"First the Saturday people, then the Sunday people." Both bear the name of the God of Abraham, Ishmael, Isaac, and Jacob. We must stand up for one another, reaching out to those who are seeking the truth and salvation. March 8, 2015

  6. jerry lewis

    Judy, I think that if the neoconservative jews wanted peace, peace could stand a chance. March 8, 2015

  7. jerry lewis

    JERUSALEM (AP) — Prime Minister Benjamin Netanyahu said Sunday that Israel will not cede any territory due to the current climate in the Middle East, appearing to rule out the establishment of a Palestinian state.

    Netanyahu's comments, which came as he sought to appeal to hard-liners ahead of national elections next week, rejected a key goal of the international community and bode poorly for reviving peace efforts if he is re-elected.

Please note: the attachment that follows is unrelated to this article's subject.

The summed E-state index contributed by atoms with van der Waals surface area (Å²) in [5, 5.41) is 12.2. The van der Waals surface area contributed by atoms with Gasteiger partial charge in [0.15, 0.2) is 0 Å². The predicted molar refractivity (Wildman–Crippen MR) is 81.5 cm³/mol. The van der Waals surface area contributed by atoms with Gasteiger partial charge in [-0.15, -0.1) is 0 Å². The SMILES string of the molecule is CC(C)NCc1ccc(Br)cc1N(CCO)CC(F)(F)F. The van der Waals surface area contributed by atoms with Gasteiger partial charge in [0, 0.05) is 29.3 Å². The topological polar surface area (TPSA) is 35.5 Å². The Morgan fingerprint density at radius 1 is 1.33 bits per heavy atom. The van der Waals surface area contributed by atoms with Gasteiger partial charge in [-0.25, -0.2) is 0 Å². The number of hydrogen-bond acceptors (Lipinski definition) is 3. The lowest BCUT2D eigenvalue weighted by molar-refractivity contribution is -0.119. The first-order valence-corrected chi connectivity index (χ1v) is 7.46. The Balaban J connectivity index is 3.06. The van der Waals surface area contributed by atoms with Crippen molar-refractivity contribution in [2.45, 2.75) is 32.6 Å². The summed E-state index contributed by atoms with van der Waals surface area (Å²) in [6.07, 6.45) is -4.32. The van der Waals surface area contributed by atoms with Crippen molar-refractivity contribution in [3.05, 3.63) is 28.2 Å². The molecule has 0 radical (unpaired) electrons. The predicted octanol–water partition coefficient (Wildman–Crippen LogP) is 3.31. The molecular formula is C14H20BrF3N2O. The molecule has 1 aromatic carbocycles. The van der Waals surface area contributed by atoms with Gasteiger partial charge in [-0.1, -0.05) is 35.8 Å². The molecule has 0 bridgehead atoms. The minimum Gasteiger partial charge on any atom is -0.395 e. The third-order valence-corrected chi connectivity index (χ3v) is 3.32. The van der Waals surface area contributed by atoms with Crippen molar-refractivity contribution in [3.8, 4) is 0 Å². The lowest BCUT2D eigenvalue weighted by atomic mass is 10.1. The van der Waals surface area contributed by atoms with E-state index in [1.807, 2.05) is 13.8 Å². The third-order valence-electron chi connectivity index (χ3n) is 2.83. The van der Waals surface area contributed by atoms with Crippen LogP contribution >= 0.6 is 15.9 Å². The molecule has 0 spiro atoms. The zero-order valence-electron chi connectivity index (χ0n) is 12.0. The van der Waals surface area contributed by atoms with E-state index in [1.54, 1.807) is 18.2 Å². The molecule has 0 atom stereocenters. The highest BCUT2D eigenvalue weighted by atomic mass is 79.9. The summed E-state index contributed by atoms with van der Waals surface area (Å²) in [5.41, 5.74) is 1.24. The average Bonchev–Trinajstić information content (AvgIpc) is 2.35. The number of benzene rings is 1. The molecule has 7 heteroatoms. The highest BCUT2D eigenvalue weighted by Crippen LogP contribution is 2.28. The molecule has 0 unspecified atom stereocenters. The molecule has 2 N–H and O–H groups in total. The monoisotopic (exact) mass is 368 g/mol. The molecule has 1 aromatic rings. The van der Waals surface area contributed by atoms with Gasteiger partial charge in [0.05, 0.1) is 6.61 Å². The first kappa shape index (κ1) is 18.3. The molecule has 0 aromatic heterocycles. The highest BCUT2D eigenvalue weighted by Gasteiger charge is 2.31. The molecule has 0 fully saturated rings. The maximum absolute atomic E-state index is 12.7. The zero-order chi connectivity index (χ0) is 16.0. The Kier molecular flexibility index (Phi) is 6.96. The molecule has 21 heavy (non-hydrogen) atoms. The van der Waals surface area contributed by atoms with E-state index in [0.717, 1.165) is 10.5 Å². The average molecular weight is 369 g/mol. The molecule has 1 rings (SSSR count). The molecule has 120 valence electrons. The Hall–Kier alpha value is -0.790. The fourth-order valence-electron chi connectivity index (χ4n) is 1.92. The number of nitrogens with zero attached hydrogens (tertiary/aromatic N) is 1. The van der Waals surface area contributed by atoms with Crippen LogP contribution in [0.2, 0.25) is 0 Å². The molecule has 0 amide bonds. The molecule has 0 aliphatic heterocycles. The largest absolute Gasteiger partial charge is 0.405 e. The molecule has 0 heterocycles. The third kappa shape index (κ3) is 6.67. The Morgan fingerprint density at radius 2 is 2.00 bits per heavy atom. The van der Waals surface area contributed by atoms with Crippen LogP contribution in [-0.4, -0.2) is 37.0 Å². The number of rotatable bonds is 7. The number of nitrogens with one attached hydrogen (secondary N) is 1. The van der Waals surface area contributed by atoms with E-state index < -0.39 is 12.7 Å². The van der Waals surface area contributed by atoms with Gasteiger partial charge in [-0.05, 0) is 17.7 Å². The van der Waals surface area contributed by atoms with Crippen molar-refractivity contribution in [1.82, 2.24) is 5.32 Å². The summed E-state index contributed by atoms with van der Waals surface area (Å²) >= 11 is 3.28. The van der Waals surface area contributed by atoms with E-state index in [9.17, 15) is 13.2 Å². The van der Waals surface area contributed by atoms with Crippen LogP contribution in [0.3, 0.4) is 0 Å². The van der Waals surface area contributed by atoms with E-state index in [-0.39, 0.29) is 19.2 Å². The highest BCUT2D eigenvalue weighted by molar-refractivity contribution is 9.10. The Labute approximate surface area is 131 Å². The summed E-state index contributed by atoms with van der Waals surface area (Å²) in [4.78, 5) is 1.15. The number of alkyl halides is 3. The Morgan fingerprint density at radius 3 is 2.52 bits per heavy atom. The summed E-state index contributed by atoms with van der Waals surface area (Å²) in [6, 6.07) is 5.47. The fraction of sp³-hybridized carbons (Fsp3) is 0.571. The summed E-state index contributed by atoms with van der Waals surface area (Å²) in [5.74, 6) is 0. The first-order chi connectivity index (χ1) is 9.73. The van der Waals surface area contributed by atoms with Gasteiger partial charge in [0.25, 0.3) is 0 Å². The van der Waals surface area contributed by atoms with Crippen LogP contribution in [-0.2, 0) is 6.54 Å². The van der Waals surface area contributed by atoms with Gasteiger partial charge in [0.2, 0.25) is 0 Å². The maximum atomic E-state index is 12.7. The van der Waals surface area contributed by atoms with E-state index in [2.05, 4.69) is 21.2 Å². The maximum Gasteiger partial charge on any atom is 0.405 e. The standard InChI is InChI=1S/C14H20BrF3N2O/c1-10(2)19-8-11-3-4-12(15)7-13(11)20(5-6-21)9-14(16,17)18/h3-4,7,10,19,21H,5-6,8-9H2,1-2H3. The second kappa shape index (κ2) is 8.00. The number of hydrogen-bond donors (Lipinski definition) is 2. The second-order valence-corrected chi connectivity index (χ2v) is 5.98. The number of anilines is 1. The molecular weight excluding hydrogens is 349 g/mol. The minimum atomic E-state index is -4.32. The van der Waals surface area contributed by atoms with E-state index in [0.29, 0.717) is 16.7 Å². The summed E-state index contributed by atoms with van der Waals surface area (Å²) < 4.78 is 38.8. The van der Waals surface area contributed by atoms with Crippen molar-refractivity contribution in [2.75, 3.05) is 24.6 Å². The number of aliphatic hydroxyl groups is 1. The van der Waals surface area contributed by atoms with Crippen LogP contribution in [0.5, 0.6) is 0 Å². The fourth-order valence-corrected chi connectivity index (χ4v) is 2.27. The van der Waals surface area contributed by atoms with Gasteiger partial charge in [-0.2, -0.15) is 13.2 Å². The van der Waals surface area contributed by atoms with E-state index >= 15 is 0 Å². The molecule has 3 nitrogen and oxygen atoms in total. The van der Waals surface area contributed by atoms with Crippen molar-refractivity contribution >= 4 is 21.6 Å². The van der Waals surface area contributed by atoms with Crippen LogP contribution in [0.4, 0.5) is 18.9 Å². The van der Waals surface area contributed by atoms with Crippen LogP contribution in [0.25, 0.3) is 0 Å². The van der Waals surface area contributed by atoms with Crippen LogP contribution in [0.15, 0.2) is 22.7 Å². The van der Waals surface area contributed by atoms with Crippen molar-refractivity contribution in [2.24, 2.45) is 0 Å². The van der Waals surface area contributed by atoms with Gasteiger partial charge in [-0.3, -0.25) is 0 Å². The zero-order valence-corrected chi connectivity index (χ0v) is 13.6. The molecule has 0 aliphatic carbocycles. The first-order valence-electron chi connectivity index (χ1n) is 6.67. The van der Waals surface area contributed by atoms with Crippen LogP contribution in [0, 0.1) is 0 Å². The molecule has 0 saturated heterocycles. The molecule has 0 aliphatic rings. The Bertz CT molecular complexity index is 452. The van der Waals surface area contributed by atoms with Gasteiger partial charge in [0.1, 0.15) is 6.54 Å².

"Prime Minister Benjamin Netanyahu said that any evacuated territory would fall into the hands of Islamic extremism and terror organizations supported by Iran. Therefore, there will be no concessions and no withdrawals. It is simply irrelevant," read a statement released by his Likud party.

    Netanyahu's office said the statement reflected the prime minister's long-held position.

    The international community has long pushed for the creation of a Palestinian state on lands captured by Israel in the 1967 Mideast war. In 1993, Israel and the Palestinians signed an interim agreement that was to lead to the end of the Israeli-Palestinian conflict.

    Numerous rounds of peace negotiations have been held since then, with the most recent talks breaking down last year.

    Palestinian official Saeb Erekat said Netanyahu was using regional strife as an excuse.

    "Today Netanyahu revealed his true face," Erekat said. "Since 1993, he worked hard for the destruction of the option of peace and the option of a two-state solution."

    Ahead of national elections, centrist and leftist political parties in Israel have said they support the resumption of peace efforts with the Palestinians March 9, 2015